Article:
of the Philippine Rain Forest
This site is under redevelopment. Its content is from 1998, but we will be updating it in the near future.
In 1998, as part of the centennial celebration of the Philippine declaration of independence from Spain, the Field Museum developed two exhibits that were displayed for most of the year. One dealt with Philippine history and culture; the other presented information on the remarkable biological diversity of the Philippines, referring to it as "the Galapagos times ten". The latter exhibit also highlighted the extent of habitat destruction in the Philippines, and the negative impact on the extraordinary biodiversity and on human society. As an adjunct to the biodiversity exhibit, two Field Museum biologists, zoologist Lawrence Heaney and botanist Jacinto Regalado, wrote a non-technical book entitled "Vanishing Treasures of the Philippine Rain Forest" that summarized available information. The book, which was published in 1998 by the Field Museum and distributed by the University of Chicago Press, is out of print, but we have converted it into a website with almost identical content.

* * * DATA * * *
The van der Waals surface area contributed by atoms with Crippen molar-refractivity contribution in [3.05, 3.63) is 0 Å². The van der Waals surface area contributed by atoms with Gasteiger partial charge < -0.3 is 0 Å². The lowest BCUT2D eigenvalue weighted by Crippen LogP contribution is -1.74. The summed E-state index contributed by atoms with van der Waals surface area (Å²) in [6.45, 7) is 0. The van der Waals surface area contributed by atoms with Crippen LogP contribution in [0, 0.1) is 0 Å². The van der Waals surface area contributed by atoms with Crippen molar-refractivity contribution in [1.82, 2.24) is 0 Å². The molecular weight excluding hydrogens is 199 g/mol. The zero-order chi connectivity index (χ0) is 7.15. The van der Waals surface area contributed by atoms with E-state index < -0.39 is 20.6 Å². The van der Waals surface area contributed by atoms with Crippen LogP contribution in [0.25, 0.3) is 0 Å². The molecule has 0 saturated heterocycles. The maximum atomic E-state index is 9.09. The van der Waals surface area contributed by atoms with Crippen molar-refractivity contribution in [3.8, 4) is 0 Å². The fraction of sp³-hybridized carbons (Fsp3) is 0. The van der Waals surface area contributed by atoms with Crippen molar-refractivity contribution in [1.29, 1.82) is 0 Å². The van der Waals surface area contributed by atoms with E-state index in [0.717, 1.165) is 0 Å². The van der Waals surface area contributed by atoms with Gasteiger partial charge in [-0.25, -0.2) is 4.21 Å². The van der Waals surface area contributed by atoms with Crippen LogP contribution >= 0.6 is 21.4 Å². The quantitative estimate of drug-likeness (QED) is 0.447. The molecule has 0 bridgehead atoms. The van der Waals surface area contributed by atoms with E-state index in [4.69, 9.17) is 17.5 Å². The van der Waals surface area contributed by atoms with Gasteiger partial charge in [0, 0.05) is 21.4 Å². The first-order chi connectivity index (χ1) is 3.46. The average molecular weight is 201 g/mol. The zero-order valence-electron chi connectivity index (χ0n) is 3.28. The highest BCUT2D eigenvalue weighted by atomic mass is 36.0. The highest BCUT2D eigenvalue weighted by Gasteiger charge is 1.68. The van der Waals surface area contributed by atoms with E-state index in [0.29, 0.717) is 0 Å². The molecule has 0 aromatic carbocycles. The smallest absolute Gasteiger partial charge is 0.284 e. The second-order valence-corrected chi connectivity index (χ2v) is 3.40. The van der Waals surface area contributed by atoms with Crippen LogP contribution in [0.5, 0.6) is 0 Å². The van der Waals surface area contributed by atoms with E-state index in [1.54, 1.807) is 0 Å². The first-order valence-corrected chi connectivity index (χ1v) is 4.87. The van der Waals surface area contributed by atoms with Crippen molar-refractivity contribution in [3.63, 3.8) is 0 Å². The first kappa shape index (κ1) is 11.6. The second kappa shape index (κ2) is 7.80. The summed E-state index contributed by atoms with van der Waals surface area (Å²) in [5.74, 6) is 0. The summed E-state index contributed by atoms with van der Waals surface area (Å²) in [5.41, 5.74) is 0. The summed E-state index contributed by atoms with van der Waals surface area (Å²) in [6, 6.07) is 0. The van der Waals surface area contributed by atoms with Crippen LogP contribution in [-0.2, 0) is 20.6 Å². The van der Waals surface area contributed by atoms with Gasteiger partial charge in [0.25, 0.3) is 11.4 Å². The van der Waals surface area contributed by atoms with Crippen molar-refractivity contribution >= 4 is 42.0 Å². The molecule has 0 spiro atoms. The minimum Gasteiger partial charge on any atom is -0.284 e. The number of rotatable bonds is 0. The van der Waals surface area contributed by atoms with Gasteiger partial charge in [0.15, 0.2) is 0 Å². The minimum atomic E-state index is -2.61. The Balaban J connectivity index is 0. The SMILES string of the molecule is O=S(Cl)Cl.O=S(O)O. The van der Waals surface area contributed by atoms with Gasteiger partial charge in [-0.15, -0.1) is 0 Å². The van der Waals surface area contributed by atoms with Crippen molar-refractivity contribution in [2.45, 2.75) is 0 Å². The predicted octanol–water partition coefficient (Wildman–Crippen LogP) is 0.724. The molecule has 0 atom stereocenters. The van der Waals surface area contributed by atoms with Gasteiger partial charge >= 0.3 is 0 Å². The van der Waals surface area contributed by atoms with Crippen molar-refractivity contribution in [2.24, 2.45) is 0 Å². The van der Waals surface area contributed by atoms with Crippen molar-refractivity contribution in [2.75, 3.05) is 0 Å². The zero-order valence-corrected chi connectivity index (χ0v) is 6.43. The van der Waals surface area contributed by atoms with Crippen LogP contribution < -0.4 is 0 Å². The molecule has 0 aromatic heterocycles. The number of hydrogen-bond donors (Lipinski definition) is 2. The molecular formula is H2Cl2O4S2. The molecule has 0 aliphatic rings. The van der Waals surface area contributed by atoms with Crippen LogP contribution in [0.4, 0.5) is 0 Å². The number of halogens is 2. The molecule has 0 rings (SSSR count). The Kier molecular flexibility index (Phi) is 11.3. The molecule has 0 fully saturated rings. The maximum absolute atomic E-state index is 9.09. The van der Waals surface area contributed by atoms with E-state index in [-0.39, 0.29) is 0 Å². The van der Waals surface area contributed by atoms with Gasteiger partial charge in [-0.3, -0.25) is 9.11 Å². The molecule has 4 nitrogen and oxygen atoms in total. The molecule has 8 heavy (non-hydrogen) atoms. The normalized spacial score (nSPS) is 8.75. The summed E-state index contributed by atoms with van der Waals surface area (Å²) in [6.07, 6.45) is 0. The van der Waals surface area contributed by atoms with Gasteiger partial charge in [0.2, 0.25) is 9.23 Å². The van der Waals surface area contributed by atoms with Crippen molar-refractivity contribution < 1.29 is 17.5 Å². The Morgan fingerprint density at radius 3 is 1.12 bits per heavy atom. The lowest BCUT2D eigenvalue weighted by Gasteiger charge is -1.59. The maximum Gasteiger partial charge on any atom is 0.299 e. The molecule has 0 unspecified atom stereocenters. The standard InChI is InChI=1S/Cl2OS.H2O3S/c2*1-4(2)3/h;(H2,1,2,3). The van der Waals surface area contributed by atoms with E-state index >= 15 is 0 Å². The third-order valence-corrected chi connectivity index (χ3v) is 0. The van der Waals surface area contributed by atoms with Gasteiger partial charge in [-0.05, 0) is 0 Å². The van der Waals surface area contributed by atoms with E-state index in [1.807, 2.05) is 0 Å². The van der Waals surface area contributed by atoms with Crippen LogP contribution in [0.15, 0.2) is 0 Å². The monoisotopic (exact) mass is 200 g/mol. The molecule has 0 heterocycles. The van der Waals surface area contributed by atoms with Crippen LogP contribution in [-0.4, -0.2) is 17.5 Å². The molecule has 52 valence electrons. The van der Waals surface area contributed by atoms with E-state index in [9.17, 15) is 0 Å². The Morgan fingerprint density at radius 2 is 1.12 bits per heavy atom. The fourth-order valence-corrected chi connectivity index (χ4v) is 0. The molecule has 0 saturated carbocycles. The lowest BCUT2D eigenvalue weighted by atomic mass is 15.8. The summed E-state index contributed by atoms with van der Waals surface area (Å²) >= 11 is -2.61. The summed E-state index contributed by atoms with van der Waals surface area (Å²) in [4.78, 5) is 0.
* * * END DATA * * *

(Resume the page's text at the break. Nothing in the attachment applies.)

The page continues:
In the years since the Vanishing Treasures was written, a great deal has been learned, and circumstances have changed. A great many previously unknown species have been discovered, so that we might now more properly refer to the Philippines as "the Galapagos times twenty". The human population has grown even larger, placing ever more pressure on the nation’s resources, and development has been plagued by too much mismanagement and corruption. But the number of protected areas has increased greatly, and the number of eco-tourists to those parks has increased vastly, leading to an expanding appreciation for the natural beauty of the Philippines and the importance of protecting the remaining natural forests. The number of people, both foreigners and Filipinos, engaged in management of wildlife and protected areas, and in research on biodiversity, has increased substantially, and the amount of information reaching the general public is far greater than in 1998. What will happen next is uncertain - whether the nation achieves environmental stability and learns to fully appreciate itsmagnificent natural heritage, or spirals into environmental and economic decline, is unknown. But it is entirely clear that the choice between these outcomes is just that - a choice. It is up to the citizens of the Philippines to decide what they want their country to become. The choices are clear.